Since Governor Shumlin announced that the Vermont Department of Education would be taken under the jurisdiction of the governor’s office, essentially making him the czar of education in our state, I’ve been anxiously waiting to hear the governor’s priorities.
Thankfully, he made education the centerpiece of his second inaugural address, and I was pleased to see the governor speak about dual enrollment (the opportunity for high school students to take college classes), personal learning plans for all students, the need to connect students with internships, real-world learning, and online classes, and that public money should follow the student.
Of course. everything the governor spoke about is exactly what we do at LiHigh School. But we take it so much further.
Our students’ personal learning plans are completely driven by the student’s interests, passions, and the skills they need to develop, which makes their learning plan totally relevant and meaningful to them. In addition, in order to graduate from LiHigh School, students are required to take college classes. We also work hard to connect students with experts in their field of interest through internships and independent projects — in fact, this process is at the heart of all the work the students do each term. We also bring guest speakers from every sector of the economy to present their stories and broaden our students’ understanding of what careers are available to them in today’s marketplace.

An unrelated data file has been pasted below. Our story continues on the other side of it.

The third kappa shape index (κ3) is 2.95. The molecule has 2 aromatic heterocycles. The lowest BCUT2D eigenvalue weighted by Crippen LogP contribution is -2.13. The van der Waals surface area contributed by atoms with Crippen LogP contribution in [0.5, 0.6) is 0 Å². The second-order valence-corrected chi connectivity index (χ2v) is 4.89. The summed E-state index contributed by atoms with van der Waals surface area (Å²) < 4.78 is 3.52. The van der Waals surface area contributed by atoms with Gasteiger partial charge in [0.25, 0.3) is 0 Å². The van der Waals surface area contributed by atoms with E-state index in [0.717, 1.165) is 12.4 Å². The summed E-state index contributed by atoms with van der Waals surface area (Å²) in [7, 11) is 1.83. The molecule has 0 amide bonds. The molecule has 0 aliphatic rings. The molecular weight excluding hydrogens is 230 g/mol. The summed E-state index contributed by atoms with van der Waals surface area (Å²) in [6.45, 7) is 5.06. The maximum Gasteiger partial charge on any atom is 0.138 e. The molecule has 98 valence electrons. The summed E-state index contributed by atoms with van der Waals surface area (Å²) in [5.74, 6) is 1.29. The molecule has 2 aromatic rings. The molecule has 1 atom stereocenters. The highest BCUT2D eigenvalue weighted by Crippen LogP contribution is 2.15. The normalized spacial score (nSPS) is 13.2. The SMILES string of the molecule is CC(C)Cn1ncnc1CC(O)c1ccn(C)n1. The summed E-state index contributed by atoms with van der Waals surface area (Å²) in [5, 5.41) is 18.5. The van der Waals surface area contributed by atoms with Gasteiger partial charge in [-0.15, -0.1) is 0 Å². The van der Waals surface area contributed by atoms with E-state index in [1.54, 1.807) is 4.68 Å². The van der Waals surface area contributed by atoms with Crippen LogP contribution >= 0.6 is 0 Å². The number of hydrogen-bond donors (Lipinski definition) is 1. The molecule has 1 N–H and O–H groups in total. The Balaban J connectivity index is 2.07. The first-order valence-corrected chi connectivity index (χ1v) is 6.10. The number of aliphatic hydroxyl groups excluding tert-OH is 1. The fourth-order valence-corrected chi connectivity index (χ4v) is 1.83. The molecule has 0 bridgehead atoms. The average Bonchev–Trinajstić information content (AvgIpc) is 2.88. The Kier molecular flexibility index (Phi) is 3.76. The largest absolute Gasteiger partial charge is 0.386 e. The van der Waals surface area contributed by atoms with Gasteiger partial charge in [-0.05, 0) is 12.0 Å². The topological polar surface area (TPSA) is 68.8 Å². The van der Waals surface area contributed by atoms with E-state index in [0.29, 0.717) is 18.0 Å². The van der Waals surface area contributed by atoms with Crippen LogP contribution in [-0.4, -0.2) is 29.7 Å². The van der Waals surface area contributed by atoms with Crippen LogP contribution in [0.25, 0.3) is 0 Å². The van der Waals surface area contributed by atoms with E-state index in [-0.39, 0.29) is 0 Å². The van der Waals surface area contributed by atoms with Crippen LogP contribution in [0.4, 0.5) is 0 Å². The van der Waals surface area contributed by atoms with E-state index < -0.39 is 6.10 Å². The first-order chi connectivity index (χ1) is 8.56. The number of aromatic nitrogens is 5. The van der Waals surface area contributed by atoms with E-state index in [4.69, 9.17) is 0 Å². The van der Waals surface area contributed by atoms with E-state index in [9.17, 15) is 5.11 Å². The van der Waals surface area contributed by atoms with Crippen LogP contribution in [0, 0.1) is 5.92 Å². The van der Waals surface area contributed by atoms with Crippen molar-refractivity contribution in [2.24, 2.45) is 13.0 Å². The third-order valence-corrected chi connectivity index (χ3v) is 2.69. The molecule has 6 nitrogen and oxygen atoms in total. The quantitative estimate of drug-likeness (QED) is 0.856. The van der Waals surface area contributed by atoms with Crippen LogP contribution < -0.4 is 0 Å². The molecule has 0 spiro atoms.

Governor Shumlin mentioned several times “for the money to follow the student.” Unfortunately, the governor was only referring to public school students. Although LiHigh School is an approved independent school in the state of Vermont and maintains a tuition rate below the Vermont state average, parents of students who live in a town that maintains a high school cannot send their child to LiHigh School with public funding. If the governor is serious that “the money should follow the student,” there would be no added financial obligation to families who send their student to LiHigh School. Parents and guardians would have the ability to make sure that the student gets the education they think fits best with the student’s needs.
According to the points raised in the governor’s speech, LiHigh School is a model school that incorporates all the best practices in education, yet some parents, by virtue of what town they live in, do not have the ability to send their student to us, a school that both they and the governor believe would most benefit the student. Simply put, despite the governor’s words, in Vermont, the money does not follow the student.
And it ought to.